In 1999, an e-commerce team at Maytag decided that consumers were ready to buy washing machines over the Web. Retailers and distributors, however, were not pleased, believing that their businesses would suffer. The Newton, Iowa-based appliance maker decided to back off.
But like many manufacturers, Maytag has spent the past two years rethinking e-commerce. And slowly it’s coming up with ways to work the Web without making waves.
In January, Maytag launched a new site that allows customers to choose the washer and dryer of their dreams and buy it online, and software from Redwood City, Calif.-based Comergent Technologies automatically transfers customers to a local retailer’s site. Maytag charges the retailers a fee to participate in the program, and so far 30 percent of the country’s 10,000 Maytag dealers have signed on.
“We said, OK, how can we work with retailers out there?” says Ken Boyle, Maytag’s vice president of e-business. Boyle, who helped put together Delta Air Line’s e-commerce site before coming to Maytag, says the site will be profitable before 2003. Already, he says, half of the Internet orders come during nonbusiness hours and the average ticket price for a sale is more than $1,000. “What we’re finding is that people do trust the Internet for large purchase,” says Boyle.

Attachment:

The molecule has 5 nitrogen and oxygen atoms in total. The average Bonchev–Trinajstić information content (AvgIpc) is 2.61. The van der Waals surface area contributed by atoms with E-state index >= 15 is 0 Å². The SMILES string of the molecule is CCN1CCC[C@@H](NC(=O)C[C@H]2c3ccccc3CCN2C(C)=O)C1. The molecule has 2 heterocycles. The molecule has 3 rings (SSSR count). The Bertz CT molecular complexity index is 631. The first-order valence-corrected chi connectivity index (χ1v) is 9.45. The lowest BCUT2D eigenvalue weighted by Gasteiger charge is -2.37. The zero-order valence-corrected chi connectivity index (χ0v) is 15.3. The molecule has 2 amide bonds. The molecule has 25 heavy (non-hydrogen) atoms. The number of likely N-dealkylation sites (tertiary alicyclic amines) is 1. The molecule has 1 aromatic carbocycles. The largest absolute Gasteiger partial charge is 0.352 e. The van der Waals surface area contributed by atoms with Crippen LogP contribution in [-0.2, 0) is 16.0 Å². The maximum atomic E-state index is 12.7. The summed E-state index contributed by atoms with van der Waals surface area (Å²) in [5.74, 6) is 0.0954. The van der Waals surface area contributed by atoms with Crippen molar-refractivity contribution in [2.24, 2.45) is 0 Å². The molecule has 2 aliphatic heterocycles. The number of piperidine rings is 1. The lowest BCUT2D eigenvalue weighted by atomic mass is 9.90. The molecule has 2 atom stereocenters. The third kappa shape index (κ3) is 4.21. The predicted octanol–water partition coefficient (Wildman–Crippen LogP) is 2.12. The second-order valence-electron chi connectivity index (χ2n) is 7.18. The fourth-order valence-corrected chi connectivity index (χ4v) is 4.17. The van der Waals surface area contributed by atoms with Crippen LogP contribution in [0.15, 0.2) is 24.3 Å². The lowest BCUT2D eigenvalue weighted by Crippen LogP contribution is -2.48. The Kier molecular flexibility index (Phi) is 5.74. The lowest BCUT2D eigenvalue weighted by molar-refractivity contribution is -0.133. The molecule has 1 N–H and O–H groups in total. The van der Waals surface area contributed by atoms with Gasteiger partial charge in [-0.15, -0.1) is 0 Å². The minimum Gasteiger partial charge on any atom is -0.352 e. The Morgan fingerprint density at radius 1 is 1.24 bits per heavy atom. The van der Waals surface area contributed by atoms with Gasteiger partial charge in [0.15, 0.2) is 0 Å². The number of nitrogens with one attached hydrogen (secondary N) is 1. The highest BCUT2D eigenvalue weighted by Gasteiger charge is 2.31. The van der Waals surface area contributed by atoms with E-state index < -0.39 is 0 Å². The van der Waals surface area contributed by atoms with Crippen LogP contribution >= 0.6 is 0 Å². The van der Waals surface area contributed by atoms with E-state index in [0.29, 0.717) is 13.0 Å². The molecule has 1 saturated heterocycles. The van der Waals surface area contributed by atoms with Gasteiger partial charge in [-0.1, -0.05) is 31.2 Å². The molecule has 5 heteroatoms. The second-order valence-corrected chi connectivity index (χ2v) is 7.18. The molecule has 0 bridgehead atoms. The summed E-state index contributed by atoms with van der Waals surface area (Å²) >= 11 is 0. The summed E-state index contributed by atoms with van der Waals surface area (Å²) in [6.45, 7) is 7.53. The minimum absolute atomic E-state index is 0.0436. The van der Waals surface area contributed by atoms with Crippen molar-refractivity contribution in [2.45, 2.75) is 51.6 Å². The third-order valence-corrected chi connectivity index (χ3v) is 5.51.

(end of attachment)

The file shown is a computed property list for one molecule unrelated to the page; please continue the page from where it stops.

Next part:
Car manufacturers are heading in the same direction?think global, implement local. Ford, for example, has partnered with dealers in a site that lets customers choose their car model and get a price quote from a local dealer. FordDirect, now operating in 12 states, allows the carmaker to compete with dotcoms such as Autobytel.com while maintaining cordial relations with those that move their cars off the lots. “Over time, we’ll build a conduit to the consumer that is far better than any single dealer can build on their own,” says Randy Ortiz, executive director of Ford’s “e-ssembly” unit. “Suffice it to say, fulfillment will always be through the local dealer.”